La Fleur’s Magazine surveyed North American lottery directors on what was their biggest concern in FY23. There were primary themes: Gaming competition, grey machines, illegal gaming websites, retail theft, flat marketing budgets, economic erosion, inflation, gas prices, changes in administration, complacency and lack of innovation, and time constraints.
“The Pennsylvania Lottery continues to face aggressive competition with expanded gaming and illegal games that are marketed as ‘games of skill.’ Pennsylvania is the most competitive gaming jurisdiction in the U.S. More non-lottery gaming dollars occur in Pennsylvania than anywhere else. No other lottery is facing the amount of competition that we face. It’s estimated that more than $650 million in Pennsylvania Lottery Scratch-Off sales have been lost due to unregulated games of skill since 2017. This loss of sales directly affects the funds supporting those vital state-sponsored programs for older Pennsylvanians.” —Drew Svitko, Executive Director, Pennsylvania Lottery
“Casinos will be opening at horse racing tracks around the state in the coming year or two, and while research indicates our players already visit casinos in other states the evolving entertainment landscape will require us to be as innovative as possible.” —Brian Rockey, Director, Nebraska Lottery
“We want to continue to build on our success despite the challenges of . . . non-lottery legalized gambling, and other entertainment opportunities amid consumers’ economic constraints.” —Pat MacDonald, Executive Director, Ohio Lottery
“Like many states, we’re dealing with rapidly-expanding legal and illegal gambling devices, including grey market machines. We’re already seeing sales flatten in areas with large concentrations of the devices . . . To combat this, we’re going to redouble our efforts to keep retailers aware of the many benefits of selling our games. This includes the proceeds they generate going to fund college scholarships and grants.” — Mary Harville, President & CEO, Kentucky Lottery Corp.
Illegal Gaming Websites
“We have all seen a huge increase in advertising for illegal gaming websites and there are more options than ever when considering gambling online. However, Atlantic Lottery is the only 100% legal online gaming operator in our region, providing those adults who choose to play with a responsible and regulated alternative for iGaming and betting. As a provincially owned public corporation, we have a much higher standard of care than our illegal competitors, offering industry leading tools to promote healthy play and a strong commitment to transparency. We are highly focused on successfully implementing initiatives to help protect against these competitors and strengthen our relationship with players.”—Patrick Daigle, President & CEO, Atlantic Lottery Corporation
“Theft of lottery products at retail. There isn’t a silver bullet solution, so we are working on this from many different angles: education, better security of scratch tickets, minimizing financial exposure, and technology. Some are obviously easier and faster than others, but it is something we are working on daily.” — Marcus Glasper, Director, Washington’s Lottery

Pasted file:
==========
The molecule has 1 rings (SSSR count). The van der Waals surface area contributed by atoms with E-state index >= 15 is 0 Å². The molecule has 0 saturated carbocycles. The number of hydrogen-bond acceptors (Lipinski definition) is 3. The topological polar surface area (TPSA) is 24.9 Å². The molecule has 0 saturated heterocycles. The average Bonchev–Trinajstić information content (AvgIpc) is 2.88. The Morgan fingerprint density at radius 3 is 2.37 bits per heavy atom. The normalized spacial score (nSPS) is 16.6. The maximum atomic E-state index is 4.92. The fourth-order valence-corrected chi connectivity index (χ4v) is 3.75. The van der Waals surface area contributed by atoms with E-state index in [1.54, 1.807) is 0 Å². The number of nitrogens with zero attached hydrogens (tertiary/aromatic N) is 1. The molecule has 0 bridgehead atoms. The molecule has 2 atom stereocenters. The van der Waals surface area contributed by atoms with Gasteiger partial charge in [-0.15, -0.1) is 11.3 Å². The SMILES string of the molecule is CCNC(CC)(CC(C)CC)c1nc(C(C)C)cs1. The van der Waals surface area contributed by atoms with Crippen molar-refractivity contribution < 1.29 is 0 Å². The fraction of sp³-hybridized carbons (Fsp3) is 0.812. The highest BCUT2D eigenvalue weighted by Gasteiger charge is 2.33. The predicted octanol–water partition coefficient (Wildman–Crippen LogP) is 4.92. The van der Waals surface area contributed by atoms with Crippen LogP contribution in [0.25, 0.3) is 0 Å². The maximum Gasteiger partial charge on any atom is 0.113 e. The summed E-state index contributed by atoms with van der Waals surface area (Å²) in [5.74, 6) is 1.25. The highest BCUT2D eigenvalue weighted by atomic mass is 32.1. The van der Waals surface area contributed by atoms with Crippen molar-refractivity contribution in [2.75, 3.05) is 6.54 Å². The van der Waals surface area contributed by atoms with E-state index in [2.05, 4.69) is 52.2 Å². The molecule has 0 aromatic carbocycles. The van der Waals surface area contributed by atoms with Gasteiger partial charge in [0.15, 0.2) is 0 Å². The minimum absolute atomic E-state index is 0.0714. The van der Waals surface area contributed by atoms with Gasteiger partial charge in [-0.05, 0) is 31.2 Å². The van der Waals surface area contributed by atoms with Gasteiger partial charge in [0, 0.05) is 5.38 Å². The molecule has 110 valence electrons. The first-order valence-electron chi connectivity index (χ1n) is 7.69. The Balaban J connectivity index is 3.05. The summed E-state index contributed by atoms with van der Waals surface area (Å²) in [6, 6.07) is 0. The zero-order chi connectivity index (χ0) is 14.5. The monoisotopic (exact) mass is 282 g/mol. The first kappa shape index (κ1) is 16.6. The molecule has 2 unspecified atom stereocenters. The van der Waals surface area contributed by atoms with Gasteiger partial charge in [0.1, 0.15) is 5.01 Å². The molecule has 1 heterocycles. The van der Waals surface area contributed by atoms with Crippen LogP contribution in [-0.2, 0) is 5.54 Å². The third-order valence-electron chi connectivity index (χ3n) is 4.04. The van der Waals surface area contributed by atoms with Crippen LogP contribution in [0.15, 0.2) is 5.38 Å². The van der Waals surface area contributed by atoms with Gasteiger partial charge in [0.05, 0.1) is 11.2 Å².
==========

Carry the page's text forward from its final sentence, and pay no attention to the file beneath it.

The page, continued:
Flat Marketing Budget
“With media costs on the rise, and marketing budgets remaining flat, we have to stay especially nimble in our media and marketing approaches to ensure we maintain sufficient reach and frequency levels to support our sales goals.” —John Davis, Secretary, Florida Lottery
“Continued economic erosion is the greatest threat to the lottery sector. We compete for consumer discretionary spend in an open market that offers a multitude of options. As consumer budgets constrict, consumer behavior will adjust. A higher ring at the till for staples and fuel will serve as a drag on consumer retail items.” —Eric Hagler, Director, Arkansas Scholarship Lottery.
“General market price inflation and economic recession and their impact on our citizens, our communities, our players, and our business partners.” —Jeff Anderson, Director, Idaho Lottery
“Inflation sits at a 40-year high. Fleet and gas costs are up 60% from a year ago. Labor market and supply chain challenges make it difficult to acquire employees, vehicles and other materials needed for business. Ticket shipping costs and employee healthcare have also increased. All the while, the cost of a lottery ticket has stayed relatively the same.” —Rose Hudson, President, Louisiana Lottery Corp.
“It’s the things we can’t control, like inflation, gas prices and the ongoing pandemic, that are my biggest concerns.” —Adam Prock, Executive Director, Minnesota Lottery
“I believe the uncertainty in the economy and inflation are my top concerns.” —Jeff Hewitt, President, Mississippi Lottery Corp.
“Economic challenges: inflation and potential recession’s impact on high margin games.” —Mark Michalko, Executive Director, North Carolina Education Lottery
“The economy is the biggest barrier for growth right now given its impact on discretionary income.” —Jay Finks, Executive Director, Oklahoma Lottery
Rising Gas Prices